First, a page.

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Hundreds gather on Boston Common to protest Trump’s acquittal

The rally drew hundreds to Boston Common.
The rally drew hundreds to Boston Common.Stephanie Purifoy/for the Boston Globe

Around 400 people rallied on Boston Common Wednesday evening to protest the US Senate’s acquittal of President Trump on charges of abuse of power and obstructing Congress.

The “Reject the Coverup” demonstration, organized by Common Cause Massachusetts, was one of several held across the country, an organizer said.

“We’re having the rally tonight because the Senate trial was a sham trial,” Kristina Mensik, assistant director of Common Cause Massachusetts, said in an interview before the rally. “These rallies won’t change the Senate vote but they hopefully will galvanize hundreds of thousands of Americans to participate in our democracy actively.”

During the two-hour rally, representatives of various advocacy groups in Massachusetts spoke to the crowd, urging them to remain vigilant. They spoke of anger and hope. They waved signs and chanted calls for Trump’s removal from office.

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The House of Representatives voted to impeach Trump after an investigation showed he had sought interference from Ukraine for the 2020 election.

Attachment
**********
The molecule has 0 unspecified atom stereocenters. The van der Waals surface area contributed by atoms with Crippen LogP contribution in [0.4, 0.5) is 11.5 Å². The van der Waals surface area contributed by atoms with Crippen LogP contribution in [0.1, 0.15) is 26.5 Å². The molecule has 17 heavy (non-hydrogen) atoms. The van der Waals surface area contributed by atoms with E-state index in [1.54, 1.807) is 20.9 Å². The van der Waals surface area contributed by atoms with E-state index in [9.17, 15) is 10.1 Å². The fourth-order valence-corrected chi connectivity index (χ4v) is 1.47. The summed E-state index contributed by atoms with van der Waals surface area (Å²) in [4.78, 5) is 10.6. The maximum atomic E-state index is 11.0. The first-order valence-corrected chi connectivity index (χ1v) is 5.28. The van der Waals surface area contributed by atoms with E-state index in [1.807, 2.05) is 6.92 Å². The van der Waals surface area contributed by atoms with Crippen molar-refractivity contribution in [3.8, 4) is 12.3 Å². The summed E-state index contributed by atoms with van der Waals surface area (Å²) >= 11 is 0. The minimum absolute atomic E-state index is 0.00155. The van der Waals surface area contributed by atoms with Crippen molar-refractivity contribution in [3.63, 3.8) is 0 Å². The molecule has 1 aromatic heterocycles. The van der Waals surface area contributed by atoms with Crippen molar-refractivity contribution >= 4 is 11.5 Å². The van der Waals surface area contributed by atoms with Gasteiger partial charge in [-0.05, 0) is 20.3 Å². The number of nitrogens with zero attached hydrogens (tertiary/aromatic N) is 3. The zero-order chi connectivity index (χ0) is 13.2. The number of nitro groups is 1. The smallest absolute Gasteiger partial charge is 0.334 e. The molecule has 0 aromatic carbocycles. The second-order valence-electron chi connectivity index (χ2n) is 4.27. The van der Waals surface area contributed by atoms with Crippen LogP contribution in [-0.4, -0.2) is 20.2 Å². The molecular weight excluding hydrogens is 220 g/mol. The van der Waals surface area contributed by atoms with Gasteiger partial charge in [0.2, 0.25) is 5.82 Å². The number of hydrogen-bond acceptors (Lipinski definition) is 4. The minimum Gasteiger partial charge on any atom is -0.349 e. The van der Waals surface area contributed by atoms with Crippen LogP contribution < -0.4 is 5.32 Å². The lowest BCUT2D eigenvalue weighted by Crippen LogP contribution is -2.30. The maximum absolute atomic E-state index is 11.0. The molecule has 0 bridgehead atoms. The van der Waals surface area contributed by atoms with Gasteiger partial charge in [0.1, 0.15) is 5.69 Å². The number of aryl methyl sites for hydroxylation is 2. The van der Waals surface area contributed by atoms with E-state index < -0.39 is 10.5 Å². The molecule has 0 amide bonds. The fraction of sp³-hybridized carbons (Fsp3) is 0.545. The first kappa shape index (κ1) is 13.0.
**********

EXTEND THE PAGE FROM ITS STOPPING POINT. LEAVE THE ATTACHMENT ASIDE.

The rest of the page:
Ron Fein, legal director for Free Speech for People, challenged lawmakers to call former National Security Advisor John Bolton and the president’s Chief of Staff Mick Mulvaney to testify in front of Congress.

“Many of you have been coming to rallies like this for quite some time and I had hoped this would be more of a celebration than this type of gathering but the fight is not over and we need to move to the next phase,” he said, addressing the gathering. “We as a people need to be prepared to fight for our democracy in the streets because if we don’t stop him, he’ll do it again and he’ll do worse.”

Marjorie Trovato, 59, of Brookline had also attended a rally in December prior to the House vote on the articles of impeachment.

“I feel that the one of the only things we can do other than voting is come out and make our voices heard. I feel like I’m living in a nightmare,” she said in an interview. “I’m going to be very active in political campaigns this year to make sure we the people can turn things around.”

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Mensik, who also spoke at the rally, said she was happy with the turnout.

“It was an event that allowed us to really remind ourselves of the importance of collective action,” she said. “I came into today feeling overwhelmingly despondent but seeing everyone out here was really inspiring.”


Stephanie Purifoy can be reached at stephanie.purifoy@globe.com. Follow her on Twitter @stephbpurifoy